You may have heard about the very silly but also popular and also confusing violent movie franchise that consists so far of 2013’s “The Purge” and this month’s sequel, “The Purge: Anarchy.”
I and many others on the internet have tirelessly committed ourselves to knowing as little as possible about the movies while simultaneously speculating at as great a length as possible about the legal and constitutional ramifications of the premise — a near-future dystopian constitutional amendment that allows once-yearly killing sprees and other random acts of violence and mayhem (see below for full text).
The first movie was, I’m told, extremely unclear on the actual mechanism by which this was supposedly achieved, since the filmmakers were deeply committed to making a movie where everyone’s instinct in the brief absence of a legal system is to kill people instead of committing wire fraud and forging checks, and they didn’t really want to justify why this would be the case or how it came to be. (Look, I know they’re trying to tell a different story and start at a point of action; it’s just a stupid way to set it up. Even if yes, I want to watch C-SPAN tapes of ratification hearings. Moving on…)
However, the second movie — Wikipedia tells me — and the promotional materials I’ve been able to find apparently go into more detail about the backstory, to the point of, it would seem, actually revising the few meager details given in the first movie, such as the date of the titular event each year. Here’s the text of the amendment:
28th AMENDMENT TO THE UNITED STATES CONSTITUTION
SECTION 1: The Annual Purge shall begin each year on June 20 at sunset, officially starting at 7PM, and ending at sunrise, June 21, at 7AM.
SECTION 2: During the time of The Purge, any and all crime, up to and including murder, will be legal for 12 continuous hours. Police, fire and hospital aid will be unavailable until The Purge concludes.
SECTION 3: The following weapons cannot be used during The Purge: weapons of mass destruction, fragment-producing explosives higher than a hazard class HC/D 1.4 and viral contagion projectiles. Recommended weapons: A.R. rifles and handguns of caliber 6.2 and all bladed weaponry.
SECTION 4: Government officials of ranking 5 and higher have been granted immunity from The Purge and shall not be harmed.
SECTION 5: Non-compliance with any of the aforementioned rules will result in death by hanging.
Ok, first off, what kind of government tyranny b*@#$hit tells me which weapons they recommend I use during my annual unmotivated mass crime wave? If I want to hack the stock exchange, nobody can make me use a bladed weapon. I want a lawyer. I know my rights.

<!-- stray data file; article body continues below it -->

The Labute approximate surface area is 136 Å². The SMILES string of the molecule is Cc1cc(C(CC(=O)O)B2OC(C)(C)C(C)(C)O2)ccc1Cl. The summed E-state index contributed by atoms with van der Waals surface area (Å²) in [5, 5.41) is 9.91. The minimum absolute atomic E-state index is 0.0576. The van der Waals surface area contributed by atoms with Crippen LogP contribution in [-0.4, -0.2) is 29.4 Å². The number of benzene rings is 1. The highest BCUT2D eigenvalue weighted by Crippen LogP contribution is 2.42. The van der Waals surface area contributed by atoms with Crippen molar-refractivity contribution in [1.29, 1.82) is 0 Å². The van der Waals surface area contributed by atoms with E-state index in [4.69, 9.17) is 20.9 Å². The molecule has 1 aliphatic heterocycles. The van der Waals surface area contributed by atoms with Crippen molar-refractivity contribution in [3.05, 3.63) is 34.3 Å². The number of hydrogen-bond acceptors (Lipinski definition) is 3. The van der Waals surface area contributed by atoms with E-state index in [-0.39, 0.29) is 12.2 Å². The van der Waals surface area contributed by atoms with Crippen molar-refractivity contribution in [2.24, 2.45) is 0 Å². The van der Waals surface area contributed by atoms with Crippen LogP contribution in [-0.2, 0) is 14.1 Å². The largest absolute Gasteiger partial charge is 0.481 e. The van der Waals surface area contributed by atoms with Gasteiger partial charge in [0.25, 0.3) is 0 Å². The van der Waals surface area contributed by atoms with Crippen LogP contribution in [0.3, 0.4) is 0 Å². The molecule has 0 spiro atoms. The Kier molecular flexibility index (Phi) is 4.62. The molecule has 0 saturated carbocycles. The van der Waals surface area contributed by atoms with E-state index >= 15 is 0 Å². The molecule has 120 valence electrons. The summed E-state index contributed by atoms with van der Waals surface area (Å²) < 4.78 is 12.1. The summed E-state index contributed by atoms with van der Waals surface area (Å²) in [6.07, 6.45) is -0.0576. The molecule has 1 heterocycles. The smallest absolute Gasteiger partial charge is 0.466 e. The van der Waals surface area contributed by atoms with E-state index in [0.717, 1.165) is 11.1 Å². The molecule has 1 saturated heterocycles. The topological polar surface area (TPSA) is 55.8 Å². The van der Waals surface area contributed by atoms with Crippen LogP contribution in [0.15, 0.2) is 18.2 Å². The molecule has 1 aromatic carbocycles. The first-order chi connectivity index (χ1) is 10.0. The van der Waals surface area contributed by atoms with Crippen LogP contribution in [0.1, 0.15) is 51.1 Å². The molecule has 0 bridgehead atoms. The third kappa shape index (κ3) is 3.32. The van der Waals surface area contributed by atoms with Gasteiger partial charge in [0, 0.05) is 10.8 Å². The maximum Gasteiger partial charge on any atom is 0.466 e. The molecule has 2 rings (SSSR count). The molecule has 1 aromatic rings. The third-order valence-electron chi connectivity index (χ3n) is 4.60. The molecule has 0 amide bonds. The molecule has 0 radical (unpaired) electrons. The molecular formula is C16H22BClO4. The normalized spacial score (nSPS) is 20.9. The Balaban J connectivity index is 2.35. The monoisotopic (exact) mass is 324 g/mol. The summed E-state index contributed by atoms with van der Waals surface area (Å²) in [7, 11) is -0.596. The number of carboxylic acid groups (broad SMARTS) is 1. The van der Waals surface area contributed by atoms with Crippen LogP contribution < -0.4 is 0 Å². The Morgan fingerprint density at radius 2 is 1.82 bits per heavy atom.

Second comment: Date changes from first to second movie aside, this is at least a much clearer explanation of the mechanism. The basic rule is that once a year “any and all crime, up to and including murder, will be legal for 12 continuous hours.”
This is much simpler at least than the first movie’s confusingly implied premise that all laws were suspended, which would include removing all civil law and basically formally disestablish the whole of society for a 12 hour span. Still, now we need a whole damn army of attorneys who are on call one day a year to tell you if you’re about to commit a crime (no consequence) or a civil violation (still punishable or liable).
Already these “New Founding Father” rulers are looking way less competent at establishing a system of governance than a bunch of rich slave-owning men from a time when people still thought bleeding was a legitimate form of medical treatment. It’s almost as if a bunch of Hollywood elites tried to write a constitutional amendment for a marketing campaign that would retroactively justify specific plot points of movies. I want my country back.
But beyond this: I worry that the Constitutional Amendment allowing The Purge doesn’t go far enough in extending the same right of natural persons (to commit crimes without penalty for 12 hours) to corporate persons.
Corporations are people, my friend. They should also be able to commit murder and white collar crime without consequence just like any other person for 12 hours each year. And I’m just not sure this 28th Amendment does enough to protect their right to do so.
And we won’t even get into the issues of conspiracy crimes, political corruption crimes, and any other number of complex unlawful activities that may or may not be legal under the new 28th amendment.
I can tell I'm in for another sleepless/fitful night of wondering the effects of The Purge on contract law and trust mega-mergers.
— Bill Humphrey (@BillHumphreyMA) July 20, 2014
Overall this amendment is just very poorly constructed. When they make a third movie, I hope they call me. I wrote my high school Senate’s constitution, so I know a thing or two about drafting airtight foundational governance documents, and I will work for very cheap. I don’t even care if my name isn’t in the credits or anything.